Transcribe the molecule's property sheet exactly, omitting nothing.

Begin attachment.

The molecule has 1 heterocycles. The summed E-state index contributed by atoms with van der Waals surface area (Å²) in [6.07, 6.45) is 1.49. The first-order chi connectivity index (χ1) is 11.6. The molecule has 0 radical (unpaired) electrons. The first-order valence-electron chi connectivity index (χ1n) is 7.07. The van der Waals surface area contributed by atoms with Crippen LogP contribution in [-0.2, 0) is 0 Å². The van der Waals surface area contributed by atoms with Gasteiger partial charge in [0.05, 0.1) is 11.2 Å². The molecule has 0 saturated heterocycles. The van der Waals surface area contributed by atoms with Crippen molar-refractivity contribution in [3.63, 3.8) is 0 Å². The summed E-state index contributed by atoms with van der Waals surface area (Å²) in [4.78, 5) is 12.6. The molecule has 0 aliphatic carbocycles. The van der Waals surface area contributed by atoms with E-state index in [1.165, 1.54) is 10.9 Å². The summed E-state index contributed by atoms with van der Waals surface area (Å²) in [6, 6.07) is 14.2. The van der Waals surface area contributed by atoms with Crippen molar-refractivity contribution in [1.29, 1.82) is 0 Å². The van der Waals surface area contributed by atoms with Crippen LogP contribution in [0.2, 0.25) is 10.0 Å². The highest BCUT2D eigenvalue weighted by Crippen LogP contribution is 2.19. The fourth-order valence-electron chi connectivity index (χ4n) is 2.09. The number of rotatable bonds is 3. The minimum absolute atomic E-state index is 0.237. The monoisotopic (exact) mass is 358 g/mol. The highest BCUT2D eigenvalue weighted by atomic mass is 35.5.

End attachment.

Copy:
The molecule has 1 heterocycles. The summed E-state index contributed by atoms with van der Waals surface area (Å²) in [6.07, 6.45) is 1.49. The first-order chi connectivity index (χ1) is 11.6. The molecule has 0 radical (unpaired) electrons. The first-order valence-electron chi connectivity index (χ1n) is 7.07. The van der Waals surface area contributed by atoms with Crippen LogP contribution in [-0.2, 0) is 0 Å². The van der Waals surface area contributed by atoms with Gasteiger partial charge in [0.05, 0.1) is 11.2 Å². The molecule has 0 saturated heterocycles. The van der Waals surface area contributed by atoms with Crippen molar-refractivity contribution in [3.63, 3.8) is 0 Å². The summed E-state index contributed by atoms with van der Waals surface area (Å²) in [4.78, 5) is 12.6. The molecule has 0 aliphatic carbocycles. The van der Waals surface area contributed by atoms with E-state index in [1.165, 1.54) is 10.9 Å². The summed E-state index contributed by atoms with van der Waals surface area (Å²) in [6, 6.07) is 14.2. The van der Waals surface area contributed by atoms with Crippen molar-refractivity contribution in [1.29, 1.82) is 0 Å². The van der Waals surface area contributed by atoms with Crippen LogP contribution in [0.2, 0.25) is 10.0 Å². The highest BCUT2D eigenvalue weighted by Crippen LogP contribution is 2.19. The fourth-order valence-electron chi connectivity index (χ4n) is 2.09. The number of rotatable bonds is 3. The minimum absolute atomic E-state index is 0.237. The monoisotopic (exact) mass is 358 g/mol. The highest BCUT2D eigenvalue weighted by atomic mass is 35.5.